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Trial record 4 of 4 for:    "Microphthalmos" OR "microphthalmia with linear skin defects syndrome"

Study of Selected X-Linked Disorders: Aicardi Syndrome

This study is currently recruiting participants. (see Contacts and Locations)
Verified December 2016 by Baylor College of Medicine
Aicardi Syndrome Foundation
Information provided by (Responsible Party):
Ignatia Van den Veyver, Baylor College of Medicine Identifier:
First received: June 11, 2008
Last updated: December 15, 2016
Last verified: December 2016
Based on our current understanding of Aicardi syndrome, the condition is hypothesized to occur due to a genetic change on the X-chromosome. Our team is investigating Aicardi syndrome to identify the specific gene location associated with the disorder. We are collecting blood and skin biopsy samples from patients and their parents. A permanent cell line is prepared and DNA from the blood and skin samples and cell lines is isolated and then used for genetic testing. Our current research includes microarray analysis which we are using to look for duplications or deletions of genetic material, mutation analysis of candidate genes by sequencing, review of medical records to identify trends suggesting possible candidate genes of interest, and X chromosome inactivation studies.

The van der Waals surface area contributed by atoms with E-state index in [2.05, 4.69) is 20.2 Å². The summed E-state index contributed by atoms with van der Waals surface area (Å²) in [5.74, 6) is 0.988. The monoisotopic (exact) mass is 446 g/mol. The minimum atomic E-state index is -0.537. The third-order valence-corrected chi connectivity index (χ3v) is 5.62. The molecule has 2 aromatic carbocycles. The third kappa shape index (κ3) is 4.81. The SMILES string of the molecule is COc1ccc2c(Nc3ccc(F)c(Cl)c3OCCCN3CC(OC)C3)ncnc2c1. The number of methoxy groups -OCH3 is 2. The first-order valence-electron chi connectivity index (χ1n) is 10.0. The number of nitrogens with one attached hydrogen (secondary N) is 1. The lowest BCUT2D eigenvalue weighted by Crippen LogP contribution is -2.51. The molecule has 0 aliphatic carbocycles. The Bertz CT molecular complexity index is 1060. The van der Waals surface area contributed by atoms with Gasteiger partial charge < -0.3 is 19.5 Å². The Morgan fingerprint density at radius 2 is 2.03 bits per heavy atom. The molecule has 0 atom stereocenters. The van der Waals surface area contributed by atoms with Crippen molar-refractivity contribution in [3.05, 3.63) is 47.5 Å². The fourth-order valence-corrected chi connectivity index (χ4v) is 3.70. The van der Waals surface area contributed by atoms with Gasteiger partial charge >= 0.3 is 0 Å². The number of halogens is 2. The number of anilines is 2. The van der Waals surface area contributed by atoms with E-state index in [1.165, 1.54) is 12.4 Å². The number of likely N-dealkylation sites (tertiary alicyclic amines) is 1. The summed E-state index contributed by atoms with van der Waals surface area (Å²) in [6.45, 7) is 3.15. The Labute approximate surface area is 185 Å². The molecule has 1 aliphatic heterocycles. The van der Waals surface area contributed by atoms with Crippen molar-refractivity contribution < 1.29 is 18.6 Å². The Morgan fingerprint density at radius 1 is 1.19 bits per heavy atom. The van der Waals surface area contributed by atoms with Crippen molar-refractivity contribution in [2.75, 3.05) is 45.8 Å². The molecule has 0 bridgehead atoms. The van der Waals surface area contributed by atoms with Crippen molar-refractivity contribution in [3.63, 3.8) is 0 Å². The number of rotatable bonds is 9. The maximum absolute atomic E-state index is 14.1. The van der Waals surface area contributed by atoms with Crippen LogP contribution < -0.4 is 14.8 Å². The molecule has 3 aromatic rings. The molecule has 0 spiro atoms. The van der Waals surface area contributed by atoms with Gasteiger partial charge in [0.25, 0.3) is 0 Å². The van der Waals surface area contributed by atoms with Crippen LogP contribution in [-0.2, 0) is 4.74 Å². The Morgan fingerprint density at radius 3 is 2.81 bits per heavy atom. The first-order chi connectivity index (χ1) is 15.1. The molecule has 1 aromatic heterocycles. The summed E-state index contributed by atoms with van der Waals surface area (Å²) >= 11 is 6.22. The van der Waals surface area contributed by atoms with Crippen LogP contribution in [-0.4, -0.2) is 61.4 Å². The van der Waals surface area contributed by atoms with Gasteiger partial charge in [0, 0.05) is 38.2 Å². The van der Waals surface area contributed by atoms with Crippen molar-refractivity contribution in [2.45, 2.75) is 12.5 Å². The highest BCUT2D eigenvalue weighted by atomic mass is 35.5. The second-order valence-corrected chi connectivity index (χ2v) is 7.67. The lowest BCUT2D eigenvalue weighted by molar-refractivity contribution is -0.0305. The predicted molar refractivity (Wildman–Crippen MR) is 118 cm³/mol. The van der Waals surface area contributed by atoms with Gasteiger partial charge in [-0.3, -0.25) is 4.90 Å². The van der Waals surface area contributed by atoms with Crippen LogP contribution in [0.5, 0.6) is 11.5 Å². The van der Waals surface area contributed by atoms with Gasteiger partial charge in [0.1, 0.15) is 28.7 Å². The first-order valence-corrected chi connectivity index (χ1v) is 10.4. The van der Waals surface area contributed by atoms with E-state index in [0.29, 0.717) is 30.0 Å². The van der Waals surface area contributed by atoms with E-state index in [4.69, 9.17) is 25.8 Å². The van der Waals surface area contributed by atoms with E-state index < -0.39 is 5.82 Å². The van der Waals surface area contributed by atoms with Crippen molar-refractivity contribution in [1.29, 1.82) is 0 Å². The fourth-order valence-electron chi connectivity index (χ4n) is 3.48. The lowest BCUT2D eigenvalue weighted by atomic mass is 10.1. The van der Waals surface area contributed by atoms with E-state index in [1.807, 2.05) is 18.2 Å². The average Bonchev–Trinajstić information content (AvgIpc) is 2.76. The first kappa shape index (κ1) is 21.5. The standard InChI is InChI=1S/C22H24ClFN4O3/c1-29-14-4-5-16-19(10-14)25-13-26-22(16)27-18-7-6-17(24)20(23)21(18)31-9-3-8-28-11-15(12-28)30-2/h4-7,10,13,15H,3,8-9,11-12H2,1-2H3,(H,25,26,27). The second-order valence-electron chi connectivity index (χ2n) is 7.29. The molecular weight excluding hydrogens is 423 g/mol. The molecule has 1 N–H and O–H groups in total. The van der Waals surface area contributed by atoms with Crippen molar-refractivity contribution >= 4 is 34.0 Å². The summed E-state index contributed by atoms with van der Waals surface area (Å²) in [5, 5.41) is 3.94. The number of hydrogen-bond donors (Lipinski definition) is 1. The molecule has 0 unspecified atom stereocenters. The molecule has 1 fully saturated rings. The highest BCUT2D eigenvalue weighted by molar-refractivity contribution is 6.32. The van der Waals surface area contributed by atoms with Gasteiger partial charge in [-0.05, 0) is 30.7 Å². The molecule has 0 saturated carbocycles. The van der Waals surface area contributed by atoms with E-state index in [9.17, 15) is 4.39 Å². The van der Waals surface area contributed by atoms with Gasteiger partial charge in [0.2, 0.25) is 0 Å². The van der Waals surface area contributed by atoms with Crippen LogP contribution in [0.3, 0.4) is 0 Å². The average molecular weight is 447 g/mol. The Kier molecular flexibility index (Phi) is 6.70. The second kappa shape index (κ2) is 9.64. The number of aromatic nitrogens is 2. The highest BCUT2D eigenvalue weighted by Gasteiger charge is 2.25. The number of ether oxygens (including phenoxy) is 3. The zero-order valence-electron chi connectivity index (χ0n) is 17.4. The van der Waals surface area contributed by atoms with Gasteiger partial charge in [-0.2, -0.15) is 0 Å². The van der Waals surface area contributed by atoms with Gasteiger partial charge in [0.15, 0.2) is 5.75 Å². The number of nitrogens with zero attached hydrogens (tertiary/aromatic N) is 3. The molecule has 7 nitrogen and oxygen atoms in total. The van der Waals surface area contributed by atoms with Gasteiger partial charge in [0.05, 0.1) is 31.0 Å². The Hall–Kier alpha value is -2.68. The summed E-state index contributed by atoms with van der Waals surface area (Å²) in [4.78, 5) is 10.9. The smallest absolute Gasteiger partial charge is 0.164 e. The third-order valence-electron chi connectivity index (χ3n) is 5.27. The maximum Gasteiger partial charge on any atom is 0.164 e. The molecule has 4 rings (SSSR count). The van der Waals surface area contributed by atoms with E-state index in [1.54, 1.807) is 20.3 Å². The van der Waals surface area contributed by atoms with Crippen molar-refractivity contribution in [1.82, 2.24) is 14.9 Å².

Aicardi Syndrome
Brain Disorders

Study Type: Observational
Study Design: Time Perspective: Prospective
Official Title: Pathogenesis of Selected X-Linked Dominant Disorders and New Strategies to Identify the Gene Mutated in Aicardi Syndrome

Resource links provided by NLM:

Further study details as provided by Baylor College of Medicine:

Biospecimen Retention:   Samples With DNA
lymphoblast DNA; tissue

Estimated Enrollment: 300
Study Start Date: October 2002
Estimated Study Completion Date: January 2020
Estimated Primary Completion Date: January 2020 (Final data collection date for primary outcome measure)
Individuals with Aicardi syndrome and their first-degree relatives

Detailed Description:

Aicardi syndrome is a sporadic X-linked dominant, presumably male-lethal, neurodevelopmental disorder. It was initially characterized by agenesis of the corpus callosum, neuronal migration defects, eye abnormalities (chorioretinal lacunae, colobomas of the optic nerve and microphthalmia) and severe early-onset seizures and neurodevelopmental delay. It is now well recognized that other brain abnormalities, such as polymicrogyria, agyria, cysts and heterotopias are common features of Aicardi syndrome. We previously hypothesized that the gene causing Aicardi syndrome and possibly additional phenotypically similar disorders with X-linked inheritance, such as Goltz syndrome or Focal Dermal Hypoplasia, are in or near the region on chromosome Xp22 that is deleted in another condition named microphthalmia with linear skin defects syndrome (MLS), because all three have some clinical similarities. However, interim studies have shown that this is likely not the case because no mutations were found in Aicardi syndrome in human holocytochrome c-type synthetase (HCCS) , the gene that is deleted or mutated in MLS. In addition, a mouse model for MLS has no features of Aicardi syndrome. Furthermore, we identified mutations in PORCN (Xp11.3) in Goltz syndrome patients, but not in Aicardi syndrome patients. Therefore, it is likely that the mutated gene is elsewhere on the X-chromosome.